In this article, we decided to study the effects of the NC1(XIX) domain on tumor progression and angiogenesis in a mouse melanoma model. We showed that NC1(XIX) domain decreased in vivo tumor growth through an inhibition of melanoma cell invasive properties and tumor angiogenesis.

Reagents

Culture medium and molecular biology products were from Life Technologies (Invitrogen, Cergy Pontoise, France). Bovine serum albumin (BSA) and Matrigel (ECM gel) were purchased from Sigma (St. Quentin Fallavier, France). Rat anti-mouse CD31 was from PharMingen (distributed by BD Biosciences, Le Pont de Claix, France). Goat anti-mouse MT1-MMP, goat anti-mouse vascular endothelial growth factor (VEGF), and goat anti-mouse actin (I-19) were from Santa Cruz Biotechnology (distributed by Tebu, Le Perray-en-Yvelines, France). Rabbit anti-human MT1-MMP was from Chemicon (distributed by Euromedex, Souffelweyersheim, France).

Cell Cultures

B16F1 cells, a lung metastatic subline of murine B16 melanoma, were a generous gift from Dr. M. Grégoire (Institut National de la Sante et de la Recherche Medicale Unité Mixte de Recherche Scientifique 419, Nantes, France). They were grown in RPMI 1640 supplemented with 5% fetal bovine serum in 25-cm2 flasks (Nunclon, Dutscher, Brumath, France) at 37°C in a humid atmosphere (5% CO2, 95% air).

Human microvascular endothelial cells-1 (HMEC-1) were obtained from E.W. Ades (Center for Disease Control and Prevention, Atlanta, GA). They were cultured in endothelial cell growth medium (PromoCell, Heidelberg, Germany) supplemented with 0.4% (w/v) endothelial cell growth supplement/heparin, 5% (v/v) FCS, 10 ng/mL epidermal growth factor, 1 μg/mL hydrocortisone, and 50 ng/mL amphotericin B.

Peptides

The NC1(XIX) peptide, NPEDCLYPVSHAHQRTGGN, and the corresponding scrambled peptide, AGNEQPNYHSDPGTHLCRV, were obtained by solid-phase synthesis using an N-(9-fluorenyl)methoxycarbonyl derivative procedure. They were further purified by reverse-phase high-performance liquid chromatography with a C18 column eluted by a gradient of acetonitrile in trifluoroacetic acid and then lyophilized (24).

Animals

C57Bl6 mice (average body weight, 16–18 g) were purchased from Harlan France (Gannat, France). Animals were individually caged and given food and water ad libitum. They were kept in a room with constant temperature and humidity. All mice were acclimatized to our laboratory conditions for 1 week before starting the experiments. The in vivo experiments were conducted according to the ethical guidelines of the Centre National de la Recherche Scientifique.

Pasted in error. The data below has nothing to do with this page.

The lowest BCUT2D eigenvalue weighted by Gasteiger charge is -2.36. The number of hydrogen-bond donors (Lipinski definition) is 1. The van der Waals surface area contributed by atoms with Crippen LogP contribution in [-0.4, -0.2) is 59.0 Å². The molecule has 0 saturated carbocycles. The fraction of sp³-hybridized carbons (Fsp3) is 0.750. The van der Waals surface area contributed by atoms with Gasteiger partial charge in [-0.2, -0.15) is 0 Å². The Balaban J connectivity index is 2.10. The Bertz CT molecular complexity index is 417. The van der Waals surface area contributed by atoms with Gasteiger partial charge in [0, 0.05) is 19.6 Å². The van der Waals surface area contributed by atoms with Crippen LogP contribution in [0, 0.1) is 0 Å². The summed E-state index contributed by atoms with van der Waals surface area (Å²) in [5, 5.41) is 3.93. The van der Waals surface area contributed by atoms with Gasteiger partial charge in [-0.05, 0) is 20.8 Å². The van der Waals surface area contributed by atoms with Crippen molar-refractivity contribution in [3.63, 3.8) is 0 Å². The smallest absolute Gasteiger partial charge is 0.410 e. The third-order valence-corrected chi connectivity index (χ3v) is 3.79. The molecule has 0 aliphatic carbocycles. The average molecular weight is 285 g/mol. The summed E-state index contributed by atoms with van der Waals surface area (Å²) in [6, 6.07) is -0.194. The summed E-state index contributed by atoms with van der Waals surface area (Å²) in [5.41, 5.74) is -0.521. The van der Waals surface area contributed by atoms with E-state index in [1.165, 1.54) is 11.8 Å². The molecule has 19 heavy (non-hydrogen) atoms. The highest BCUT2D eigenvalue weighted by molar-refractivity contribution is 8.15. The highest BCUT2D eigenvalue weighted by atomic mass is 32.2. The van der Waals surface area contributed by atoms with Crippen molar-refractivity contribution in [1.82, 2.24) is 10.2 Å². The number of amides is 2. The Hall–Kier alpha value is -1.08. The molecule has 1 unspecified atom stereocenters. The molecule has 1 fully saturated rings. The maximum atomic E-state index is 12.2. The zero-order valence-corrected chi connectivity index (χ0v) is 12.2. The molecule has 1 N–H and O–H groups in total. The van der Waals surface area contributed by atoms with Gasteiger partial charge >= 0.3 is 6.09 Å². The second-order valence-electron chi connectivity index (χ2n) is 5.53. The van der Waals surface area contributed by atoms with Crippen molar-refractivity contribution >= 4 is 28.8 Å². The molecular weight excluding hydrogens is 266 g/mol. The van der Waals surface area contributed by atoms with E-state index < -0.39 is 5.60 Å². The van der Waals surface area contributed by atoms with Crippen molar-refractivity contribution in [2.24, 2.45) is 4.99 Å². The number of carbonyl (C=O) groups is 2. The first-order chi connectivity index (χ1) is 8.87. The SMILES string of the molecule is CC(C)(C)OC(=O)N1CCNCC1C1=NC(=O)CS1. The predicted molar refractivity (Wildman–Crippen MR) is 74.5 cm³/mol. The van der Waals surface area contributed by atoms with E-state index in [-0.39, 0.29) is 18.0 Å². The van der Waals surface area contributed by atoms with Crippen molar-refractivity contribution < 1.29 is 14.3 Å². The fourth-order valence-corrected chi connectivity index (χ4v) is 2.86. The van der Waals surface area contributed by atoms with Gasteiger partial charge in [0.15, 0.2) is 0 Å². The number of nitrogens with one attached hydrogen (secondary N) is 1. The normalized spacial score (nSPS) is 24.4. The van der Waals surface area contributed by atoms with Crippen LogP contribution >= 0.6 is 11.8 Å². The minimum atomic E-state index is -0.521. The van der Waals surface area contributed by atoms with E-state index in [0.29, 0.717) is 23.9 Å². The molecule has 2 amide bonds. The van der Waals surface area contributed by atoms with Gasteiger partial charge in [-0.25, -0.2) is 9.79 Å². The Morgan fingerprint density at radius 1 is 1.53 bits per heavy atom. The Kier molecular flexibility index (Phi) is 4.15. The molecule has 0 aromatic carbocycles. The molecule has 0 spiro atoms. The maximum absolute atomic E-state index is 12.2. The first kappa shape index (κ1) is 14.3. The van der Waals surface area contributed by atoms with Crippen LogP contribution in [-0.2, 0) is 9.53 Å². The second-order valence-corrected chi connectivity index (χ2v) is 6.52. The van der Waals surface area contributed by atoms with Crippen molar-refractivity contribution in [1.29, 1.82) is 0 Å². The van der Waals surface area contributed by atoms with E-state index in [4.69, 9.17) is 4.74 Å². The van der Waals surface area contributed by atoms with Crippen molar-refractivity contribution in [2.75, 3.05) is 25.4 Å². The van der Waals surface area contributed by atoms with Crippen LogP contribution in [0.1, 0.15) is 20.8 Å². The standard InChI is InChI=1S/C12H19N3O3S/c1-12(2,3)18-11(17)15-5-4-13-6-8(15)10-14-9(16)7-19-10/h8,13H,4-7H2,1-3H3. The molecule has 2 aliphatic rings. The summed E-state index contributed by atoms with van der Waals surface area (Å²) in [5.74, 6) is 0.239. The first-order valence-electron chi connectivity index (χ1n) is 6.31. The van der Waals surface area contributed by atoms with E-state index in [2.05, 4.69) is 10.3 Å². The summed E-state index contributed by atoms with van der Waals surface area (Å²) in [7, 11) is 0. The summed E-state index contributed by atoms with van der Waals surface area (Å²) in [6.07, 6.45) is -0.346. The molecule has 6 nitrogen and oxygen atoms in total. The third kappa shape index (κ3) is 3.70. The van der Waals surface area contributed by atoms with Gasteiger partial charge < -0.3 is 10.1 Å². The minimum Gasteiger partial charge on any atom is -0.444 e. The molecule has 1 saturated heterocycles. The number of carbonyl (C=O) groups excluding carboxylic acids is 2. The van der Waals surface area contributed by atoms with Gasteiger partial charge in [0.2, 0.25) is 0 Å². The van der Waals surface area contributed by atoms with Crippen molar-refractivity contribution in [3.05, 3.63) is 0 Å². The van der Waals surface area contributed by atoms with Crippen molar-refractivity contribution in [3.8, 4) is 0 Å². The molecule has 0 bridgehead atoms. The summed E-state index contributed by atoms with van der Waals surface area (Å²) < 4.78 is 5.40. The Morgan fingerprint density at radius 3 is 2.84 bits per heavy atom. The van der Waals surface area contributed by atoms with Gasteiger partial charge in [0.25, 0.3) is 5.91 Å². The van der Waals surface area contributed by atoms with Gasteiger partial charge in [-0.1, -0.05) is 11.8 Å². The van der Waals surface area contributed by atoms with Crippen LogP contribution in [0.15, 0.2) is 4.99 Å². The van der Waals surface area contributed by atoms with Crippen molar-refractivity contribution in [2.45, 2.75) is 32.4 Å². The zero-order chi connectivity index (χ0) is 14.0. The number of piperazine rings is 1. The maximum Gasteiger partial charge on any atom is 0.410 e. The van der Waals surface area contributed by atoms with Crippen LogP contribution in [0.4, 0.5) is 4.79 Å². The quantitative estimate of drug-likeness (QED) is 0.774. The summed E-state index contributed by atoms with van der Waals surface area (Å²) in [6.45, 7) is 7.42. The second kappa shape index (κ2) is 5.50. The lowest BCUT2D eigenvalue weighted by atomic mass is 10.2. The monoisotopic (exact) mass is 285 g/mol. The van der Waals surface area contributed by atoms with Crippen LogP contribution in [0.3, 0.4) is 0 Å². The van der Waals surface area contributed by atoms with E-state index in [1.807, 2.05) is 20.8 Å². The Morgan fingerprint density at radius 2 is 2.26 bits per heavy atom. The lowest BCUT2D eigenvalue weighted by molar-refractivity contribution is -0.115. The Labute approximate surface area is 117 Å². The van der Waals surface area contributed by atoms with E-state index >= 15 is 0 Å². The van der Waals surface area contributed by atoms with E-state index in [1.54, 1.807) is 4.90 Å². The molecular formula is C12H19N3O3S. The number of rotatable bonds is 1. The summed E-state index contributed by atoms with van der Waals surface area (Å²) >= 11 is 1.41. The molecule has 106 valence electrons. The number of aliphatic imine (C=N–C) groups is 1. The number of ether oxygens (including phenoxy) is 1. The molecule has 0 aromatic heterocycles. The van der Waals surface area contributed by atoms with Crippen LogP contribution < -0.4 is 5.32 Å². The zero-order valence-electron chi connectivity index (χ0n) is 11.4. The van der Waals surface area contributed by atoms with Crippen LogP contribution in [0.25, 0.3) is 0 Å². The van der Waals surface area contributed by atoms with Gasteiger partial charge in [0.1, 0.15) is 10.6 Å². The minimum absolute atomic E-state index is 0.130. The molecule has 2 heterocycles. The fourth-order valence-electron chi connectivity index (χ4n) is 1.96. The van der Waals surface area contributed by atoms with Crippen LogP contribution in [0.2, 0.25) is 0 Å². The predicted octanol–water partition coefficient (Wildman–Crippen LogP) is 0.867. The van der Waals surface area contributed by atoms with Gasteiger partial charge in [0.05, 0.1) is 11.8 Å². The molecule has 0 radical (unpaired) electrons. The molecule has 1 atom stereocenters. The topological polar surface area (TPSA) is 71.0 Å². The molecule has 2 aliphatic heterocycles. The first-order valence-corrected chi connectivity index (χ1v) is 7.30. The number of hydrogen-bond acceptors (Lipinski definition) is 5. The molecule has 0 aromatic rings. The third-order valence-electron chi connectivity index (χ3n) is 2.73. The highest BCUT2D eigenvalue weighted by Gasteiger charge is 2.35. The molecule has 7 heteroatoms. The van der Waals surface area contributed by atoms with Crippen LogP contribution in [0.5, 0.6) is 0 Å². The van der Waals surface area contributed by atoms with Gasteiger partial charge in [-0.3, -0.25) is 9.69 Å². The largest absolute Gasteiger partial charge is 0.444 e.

In vivo Tumor Growth Measurement

A suspension of B16F1 cells (2.5 × 105 in 0.1 mL RPMI 1640) was s.c. injected into the left side of syngeneic C57Bl6 mice. Four types of experiments were done. In the first set of experiments, B16F1 cells were preincubated for 15 min with either RPMI (control), NC1(XIX) peptide (30 μmol/L), or the corresponding scrambled peptide at the same concentration before the initial injection. Control medium, NC1(XIX) peptide (2.5 mg/kg mouse weight), or scrambled peptide (2.5 mg/kg mouse weight) was then reinjected around the tumor at days 7 and 14. In the second set of experiments, preincubation of cells with NC1(XIX) was done but peritumoral injections at days 7 and 14 were omitted. In the third set of experiments, preincubation of B16F1 cells with NC1(XIX) was omitted and only peritumoral injection at days 7 and 14 were done. Finally, in the fourth set of experiments, control medium, NC1 1(XIX) (10 mg/kg mouse weight), or scrambled peptide (10 mg/kg mouse weight) was injected i.p. at days 10 and 15 after appearance of the tumor. In all these experiments, the groups contained six or seven mice. Tumor volumes were determined according to V = 1/2 A × B2, where A denotes the largest dimension of the tumor and B represents the smallest dimension (25). Tumor volume was measured on days 7, 14, 18, and 21. At day 21, mice were sacrificed and tumors were surgically extracted for morphologic and biochemical studies.